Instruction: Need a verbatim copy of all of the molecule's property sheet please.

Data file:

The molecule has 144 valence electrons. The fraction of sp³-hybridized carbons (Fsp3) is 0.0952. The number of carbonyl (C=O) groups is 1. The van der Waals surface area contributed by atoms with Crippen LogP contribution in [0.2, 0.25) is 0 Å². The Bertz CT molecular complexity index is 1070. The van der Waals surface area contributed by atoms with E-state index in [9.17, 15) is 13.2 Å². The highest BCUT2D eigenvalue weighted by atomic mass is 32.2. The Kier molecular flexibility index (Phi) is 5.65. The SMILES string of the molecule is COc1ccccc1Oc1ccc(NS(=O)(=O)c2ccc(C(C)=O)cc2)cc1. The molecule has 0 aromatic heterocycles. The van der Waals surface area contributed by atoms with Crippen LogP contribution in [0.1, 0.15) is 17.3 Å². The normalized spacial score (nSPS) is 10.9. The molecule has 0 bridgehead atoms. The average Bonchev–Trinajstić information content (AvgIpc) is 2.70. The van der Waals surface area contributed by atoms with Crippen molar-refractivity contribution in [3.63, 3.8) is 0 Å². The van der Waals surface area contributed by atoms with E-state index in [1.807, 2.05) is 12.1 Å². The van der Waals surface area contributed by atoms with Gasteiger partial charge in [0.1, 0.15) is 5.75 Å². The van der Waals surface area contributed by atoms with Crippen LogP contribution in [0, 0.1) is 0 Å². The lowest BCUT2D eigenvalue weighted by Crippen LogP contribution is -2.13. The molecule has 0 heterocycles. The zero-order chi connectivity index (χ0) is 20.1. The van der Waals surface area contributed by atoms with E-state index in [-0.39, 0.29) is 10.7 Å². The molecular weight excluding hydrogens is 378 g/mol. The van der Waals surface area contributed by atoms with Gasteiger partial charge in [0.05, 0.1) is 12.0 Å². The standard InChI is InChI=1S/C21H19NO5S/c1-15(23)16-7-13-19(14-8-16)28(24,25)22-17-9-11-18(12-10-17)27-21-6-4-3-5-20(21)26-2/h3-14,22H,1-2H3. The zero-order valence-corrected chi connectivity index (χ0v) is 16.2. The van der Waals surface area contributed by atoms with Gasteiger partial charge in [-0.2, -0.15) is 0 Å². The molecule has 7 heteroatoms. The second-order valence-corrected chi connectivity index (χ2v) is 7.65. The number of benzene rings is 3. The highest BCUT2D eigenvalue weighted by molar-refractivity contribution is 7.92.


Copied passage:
The molecule has 144 valence electrons. The fraction of sp³-hybridized carbons (Fsp3) is 0.0952. The number of carbonyl (C=O) groups is 1. The van der Waals surface area contributed by atoms with Crippen LogP contribution in [0.2, 0.25) is 0 Å². The Bertz CT molecular complexity index is 1070. The van der Waals surface area contributed by atoms with E-state index in [9.17, 15) is 13.2 Å². The highest BCUT2D eigenvalue weighted by atomic mass is 32.2. The Kier molecular flexibility index (Phi) is 5.65. The SMILES string of the molecule is COc1ccccc1Oc1ccc(NS(=O)(=O)c2ccc(C(C)=O)cc2)cc1. The molecule has 0 aromatic heterocycles. The van der Waals surface area contributed by atoms with Crippen LogP contribution in [0.1, 0.15) is 17.3 Å². The normalized spacial score (nSPS) is 10.9. The molecule has 0 bridgehead atoms. The average Bonchev–Trinajstić information content (AvgIpc) is 2.70. The van der Waals surface area contributed by atoms with Crippen molar-refractivity contribution in [3.63, 3.8) is 0 Å². The van der Waals surface area contributed by atoms with E-state index in [1.807, 2.05) is 12.1 Å². The van der Waals surface area contributed by atoms with Gasteiger partial charge in [0.1, 0.15) is 5.75 Å². The van der Waals surface area contributed by atoms with Crippen LogP contribution in [0, 0.1) is 0 Å². The lowest BCUT2D eigenvalue weighted by Crippen LogP contribution is -2.13. The molecule has 0 heterocycles. The zero-order chi connectivity index (χ0) is 20.1. The van der Waals surface area contributed by atoms with E-state index in [-0.39, 0.29) is 10.7 Å². The molecular weight excluding hydrogens is 378 g/mol. The van der Waals surface area contributed by atoms with Gasteiger partial charge in [0.05, 0.1) is 12.0 Å². The standard InChI is InChI=1S/C21H19NO5S/c1-15(23)16-7-13-19(14-8-16)28(24,25)22-17-9-11-18(12-10-17)27-21-6-4-3-5-20(21)26-2/h3-14,22H,1-2H3. The zero-order valence-corrected chi connectivity index (χ0v) is 16.2. The van der Waals surface area contributed by atoms with Gasteiger partial charge in [-0.2, -0.15) is 0 Å². The molecule has 7 heteroatoms. The second-order valence-corrected chi connectivity index (χ2v) is 7.65. The number of benzene rings is 3. The highest BCUT2D eigenvalue weighted by molar-refractivity contribution is 7.92.